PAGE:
Innovative Foster Care Programs Show Promise in Reducing Youth Violence
Therapeutic foster care programs reduced violent crimes among adolescents ages 12-18 with a history of chronic delinquency an average of 70% compared with programs for youth in standard group residential treatment facilities, according to recent research. One study showed that for every dollar spent on therapeutic foster care for these youth, an estimated $14 was saved in court and corrections system costs. The findings were reported today by The Task Force on Community Preventive Services, an independent, non-federal task force appointed by the director of the Centers for Disease Control and Prevention (CDC).
“We know that youth violence can be prevented,” said Dr. Ileana Arias, acting director of the CDC’s Injury Center. “The findings from the Task Force review show that therapeutic foster care programs offer hope for improving the quality of life for troubled youth and reducing the burden of youth violence on communities.
Therapeutic foster care programs place troubled youth with trained foster families. During the program, adolescents live for 6-7 months in a structured environment where they are rewarded for positive social behavior and penalized for disruptive and aggressive behavior. Therapeutic foster care also separates repeat juvenile offenders from their delinquent peers and provides close supervision at school as well as at home.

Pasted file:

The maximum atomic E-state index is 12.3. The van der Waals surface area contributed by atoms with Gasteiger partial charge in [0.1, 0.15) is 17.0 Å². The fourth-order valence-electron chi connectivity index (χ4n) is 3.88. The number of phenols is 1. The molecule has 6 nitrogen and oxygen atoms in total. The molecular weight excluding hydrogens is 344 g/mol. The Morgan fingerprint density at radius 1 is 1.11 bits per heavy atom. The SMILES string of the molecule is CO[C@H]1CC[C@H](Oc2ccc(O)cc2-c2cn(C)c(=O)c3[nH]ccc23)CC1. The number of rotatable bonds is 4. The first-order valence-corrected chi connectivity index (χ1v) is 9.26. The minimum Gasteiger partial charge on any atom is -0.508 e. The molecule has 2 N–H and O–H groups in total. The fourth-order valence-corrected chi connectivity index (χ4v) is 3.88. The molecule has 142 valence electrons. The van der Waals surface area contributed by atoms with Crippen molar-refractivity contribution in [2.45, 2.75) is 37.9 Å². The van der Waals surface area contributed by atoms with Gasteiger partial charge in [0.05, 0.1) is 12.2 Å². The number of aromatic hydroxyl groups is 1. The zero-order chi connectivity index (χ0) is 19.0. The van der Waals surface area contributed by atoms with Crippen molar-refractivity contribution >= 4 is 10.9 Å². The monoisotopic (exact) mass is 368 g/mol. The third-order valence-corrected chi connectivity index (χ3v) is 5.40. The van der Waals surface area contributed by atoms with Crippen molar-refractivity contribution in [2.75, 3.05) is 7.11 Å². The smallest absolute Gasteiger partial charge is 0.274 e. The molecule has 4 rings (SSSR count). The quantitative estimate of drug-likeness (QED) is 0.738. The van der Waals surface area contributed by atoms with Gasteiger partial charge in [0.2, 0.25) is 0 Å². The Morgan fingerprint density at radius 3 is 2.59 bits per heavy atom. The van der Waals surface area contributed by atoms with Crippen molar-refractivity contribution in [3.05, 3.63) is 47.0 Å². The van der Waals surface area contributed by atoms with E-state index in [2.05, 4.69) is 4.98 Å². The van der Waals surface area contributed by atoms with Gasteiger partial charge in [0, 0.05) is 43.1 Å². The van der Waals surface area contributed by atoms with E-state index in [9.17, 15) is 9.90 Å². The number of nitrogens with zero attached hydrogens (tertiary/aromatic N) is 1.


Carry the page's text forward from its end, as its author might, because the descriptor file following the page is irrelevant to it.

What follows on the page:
Other key findings of the Task Force review related to therapeutic foster care were these:
Having a positive relationship with an adult and not associating with youth in trouble appeared to be key contributors to the effectiveness of the therapeutic foster care programs.
Total cost benefit (benefits minus costs) ranged from $20,351 to $81,664 per youth.
The programs may lower rates of general delinquency and number of serious crimes committed, including violent interpersonal offenses.
A series of studies in one region showed that rates of subsequent incarceration among youth who had been in therapeutic foster care declined 57% compared to youth in standard residential group care.
Some youth showed improved school performance.
The Task Force found too few studies to determine the effectiveness of therapeutic foster care programs in preventing violence among children with severe emotional disturbance between the ages of 5 and 13.
The Task Force recommends that communities use these findings to support, expand, and improve care programs for the estimated 100,000 plus juveniles currently in foster care in the United States. One potential challenge is recruiting and retaining foster families to participate in the intensive program.
The Task Force on Community Preventive Services, established in 1996, recommends public health interventions based on evidence gathered during rigorous, systematic scientific reviews of published studies. The Task Force releases its findings to a wide variety of public health decision makers as the Guide to Community Preventive Services. To date, 92 reports have been published, providing new guidance for public health leaders making decisions about the application of limited public health resources.
For more information on the Task Force’s review of therapeutic foster care programs, visit http://www.thecommunityguide.org/violence. For more information on the Community Guide go to http://www.thecommunityguide.org. For more information on CDC’s work in youth violence prevention, link to http://www.cdc.gov.